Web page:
I wish I'd met you before we were dead.
Intellectual mechanic Carter (Morgan Freeman) and hospital magnate Edward (Jack Nicholson) couldn't be less alike, except for one thing: they are both diagnosed with terminal lung cancer and given a few months to live. While idling in the same hospital room, they slowly become friends. While undergoing treatment, Carter begins an old exercise he was once given: write a "bucket list", a list of things to do before you kick the bucket (as it were). Edward picks up the tempo on this list, and suddenly the two men take the list seriously. Through trips around the world, skydiving and car-racing adventures, and games of gin rummy (which Carter seems to be a dab hand at), the two gentlemen live out their last months to the fullest, according to the list.
Spoilers follow: Comedy-drama never got better, or more different. In fact, the first thing that struck me was the ending. It's not sad, it's not happy, it's ambiguous. I mean, they have cancer and they're certainly going to die, so we're not surprised or saddened when they do die; yet, no death can be happy. That said, the film was always a mixture of upbeat and melancholy (which is what good comedy-drama should do, anyway).
The film is a perfect portrayal of the five stages of grief:
- Denial: early on in the film, the two gentlemen discuss the five stages, and both say they're in the denial stage.
- Anger: Edward's anger at Carter later in the film, just after they return to the States, and Virginia's anger at Edward throughout the first half of the film.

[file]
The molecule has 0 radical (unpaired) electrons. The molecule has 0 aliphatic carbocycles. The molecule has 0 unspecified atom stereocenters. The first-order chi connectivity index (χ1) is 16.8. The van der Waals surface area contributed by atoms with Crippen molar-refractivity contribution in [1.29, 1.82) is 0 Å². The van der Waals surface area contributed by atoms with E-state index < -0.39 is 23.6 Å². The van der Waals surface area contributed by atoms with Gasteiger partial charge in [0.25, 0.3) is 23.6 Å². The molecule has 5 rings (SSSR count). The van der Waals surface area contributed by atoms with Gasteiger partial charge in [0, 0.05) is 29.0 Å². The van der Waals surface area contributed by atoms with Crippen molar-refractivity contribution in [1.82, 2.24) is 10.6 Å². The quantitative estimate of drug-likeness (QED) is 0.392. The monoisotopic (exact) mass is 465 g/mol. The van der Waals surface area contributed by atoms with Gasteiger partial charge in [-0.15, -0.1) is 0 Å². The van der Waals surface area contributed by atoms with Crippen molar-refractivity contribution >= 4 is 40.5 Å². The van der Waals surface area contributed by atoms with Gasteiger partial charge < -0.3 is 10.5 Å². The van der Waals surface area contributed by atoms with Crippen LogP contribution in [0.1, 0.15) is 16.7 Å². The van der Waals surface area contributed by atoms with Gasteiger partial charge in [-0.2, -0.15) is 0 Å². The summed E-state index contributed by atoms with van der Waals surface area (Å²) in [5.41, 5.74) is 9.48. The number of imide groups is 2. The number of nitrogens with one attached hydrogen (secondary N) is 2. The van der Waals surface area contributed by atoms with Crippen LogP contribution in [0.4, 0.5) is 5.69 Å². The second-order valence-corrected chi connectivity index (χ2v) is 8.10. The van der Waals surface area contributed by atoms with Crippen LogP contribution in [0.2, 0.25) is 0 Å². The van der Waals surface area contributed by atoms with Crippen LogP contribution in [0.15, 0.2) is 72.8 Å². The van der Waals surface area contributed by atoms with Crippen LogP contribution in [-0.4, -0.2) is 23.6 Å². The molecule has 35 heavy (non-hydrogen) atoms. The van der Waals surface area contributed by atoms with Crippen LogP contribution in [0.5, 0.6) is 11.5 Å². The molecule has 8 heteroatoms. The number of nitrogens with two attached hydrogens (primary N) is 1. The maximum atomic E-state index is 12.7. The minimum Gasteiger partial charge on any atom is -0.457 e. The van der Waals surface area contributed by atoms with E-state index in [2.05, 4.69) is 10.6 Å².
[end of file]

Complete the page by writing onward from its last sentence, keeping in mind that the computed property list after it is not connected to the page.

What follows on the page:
- Bargaining: This one isn't quite as obvious. When Carter's cancer metastasises, Edward wants to know if the cancer is operable.
- Depression: Several points in the film, including the two gentlemen receiving the news, Edward realising he's alone, and the subsequent deaths of the two.
- Acceptance: Most of the film is about accepting the gentlemen's inexorable deaths.
I loved this film. It wasn't a feel-good film, it wasn't a saddening drama, it wasn't action adventure; and yet it was all three at the same time. It was a good picture of how people can make something good come from impending death, how people can find the light in even the darkest situation, and how life (or, rather, lack thereof) can completely change someone. The first time I saw the film, it was heart-warming. Subsequent times, it's been a great little film that I've introduced to other people, with positive response. I think it's the theme of death that makes it good (not in a macabre way, mind you); yet, personally, when I saw the film, I was hoping, wishing, almost willing to believe that Carter and Edward would stay alive during the entire film...
My rating: 9.5/10. A more touching film you will not find in this day and age.